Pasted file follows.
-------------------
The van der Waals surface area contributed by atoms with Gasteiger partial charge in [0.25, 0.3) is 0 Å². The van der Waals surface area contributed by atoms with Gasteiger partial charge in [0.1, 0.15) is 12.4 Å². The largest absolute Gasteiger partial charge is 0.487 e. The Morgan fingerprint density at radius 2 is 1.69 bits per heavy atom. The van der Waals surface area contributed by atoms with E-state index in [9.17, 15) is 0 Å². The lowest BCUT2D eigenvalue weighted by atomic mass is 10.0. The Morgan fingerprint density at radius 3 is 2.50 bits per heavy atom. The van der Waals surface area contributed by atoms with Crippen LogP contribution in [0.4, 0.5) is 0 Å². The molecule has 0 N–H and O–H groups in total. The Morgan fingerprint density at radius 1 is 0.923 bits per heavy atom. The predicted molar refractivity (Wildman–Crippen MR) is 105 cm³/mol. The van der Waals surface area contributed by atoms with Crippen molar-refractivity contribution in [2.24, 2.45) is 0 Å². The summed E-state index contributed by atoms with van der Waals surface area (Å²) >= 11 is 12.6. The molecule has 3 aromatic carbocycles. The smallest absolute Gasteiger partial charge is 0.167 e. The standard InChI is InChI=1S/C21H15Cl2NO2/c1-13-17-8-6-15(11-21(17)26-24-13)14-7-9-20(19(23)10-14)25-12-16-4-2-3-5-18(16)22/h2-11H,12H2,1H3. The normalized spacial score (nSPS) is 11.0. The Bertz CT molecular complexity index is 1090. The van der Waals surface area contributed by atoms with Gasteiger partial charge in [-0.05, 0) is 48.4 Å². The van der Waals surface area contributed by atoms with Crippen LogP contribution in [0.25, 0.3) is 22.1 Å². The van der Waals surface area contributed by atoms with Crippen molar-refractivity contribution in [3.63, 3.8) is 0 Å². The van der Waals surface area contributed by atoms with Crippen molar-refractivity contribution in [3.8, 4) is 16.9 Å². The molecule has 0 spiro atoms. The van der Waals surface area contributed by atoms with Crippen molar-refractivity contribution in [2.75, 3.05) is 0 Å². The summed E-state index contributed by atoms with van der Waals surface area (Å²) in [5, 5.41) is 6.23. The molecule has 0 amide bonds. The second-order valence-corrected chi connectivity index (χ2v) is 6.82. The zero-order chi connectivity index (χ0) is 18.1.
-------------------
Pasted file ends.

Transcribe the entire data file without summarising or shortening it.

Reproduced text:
The van der Waals surface area contributed by atoms with Gasteiger partial charge in [0.25, 0.3) is 0 Å². The van der Waals surface area contributed by atoms with Gasteiger partial charge in [0.1, 0.15) is 12.4 Å². The largest absolute Gasteiger partial charge is 0.487 e. The Morgan fingerprint density at radius 2 is 1.69 bits per heavy atom. The van der Waals surface area contributed by atoms with E-state index in [9.17, 15) is 0 Å². The lowest BCUT2D eigenvalue weighted by atomic mass is 10.0. The Morgan fingerprint density at radius 3 is 2.50 bits per heavy atom. The van der Waals surface area contributed by atoms with Crippen LogP contribution in [0.4, 0.5) is 0 Å². The molecule has 0 N–H and O–H groups in total. The Morgan fingerprint density at radius 1 is 0.923 bits per heavy atom. The predicted molar refractivity (Wildman–Crippen MR) is 105 cm³/mol. The van der Waals surface area contributed by atoms with Crippen molar-refractivity contribution in [2.24, 2.45) is 0 Å². The summed E-state index contributed by atoms with van der Waals surface area (Å²) >= 11 is 12.6. The molecule has 3 aromatic carbocycles. The smallest absolute Gasteiger partial charge is 0.167 e. The standard InChI is InChI=1S/C21H15Cl2NO2/c1-13-17-8-6-15(11-21(17)26-24-13)14-7-9-20(19(23)10-14)25-12-16-4-2-3-5-18(16)22/h2-11H,12H2,1H3. The normalized spacial score (nSPS) is 11.0. The Bertz CT molecular complexity index is 1090. The van der Waals surface area contributed by atoms with Gasteiger partial charge in [-0.05, 0) is 48.4 Å². The van der Waals surface area contributed by atoms with Crippen LogP contribution in [0.25, 0.3) is 22.1 Å². The van der Waals surface area contributed by atoms with Crippen molar-refractivity contribution in [3.63, 3.8) is 0 Å². The van der Waals surface area contributed by atoms with Crippen molar-refractivity contribution in [3.8, 4) is 16.9 Å². The molecule has 0 spiro atoms. The van der Waals surface area contributed by atoms with Crippen molar-refractivity contribution in [2.75, 3.05) is 0 Å². The summed E-state index contributed by atoms with van der Waals surface area (Å²) in [5, 5.41) is 6.23. The molecule has 0 amide bonds. The second-order valence-corrected chi connectivity index (χ2v) is 6.82. The zero-order chi connectivity index (χ0) is 18.1.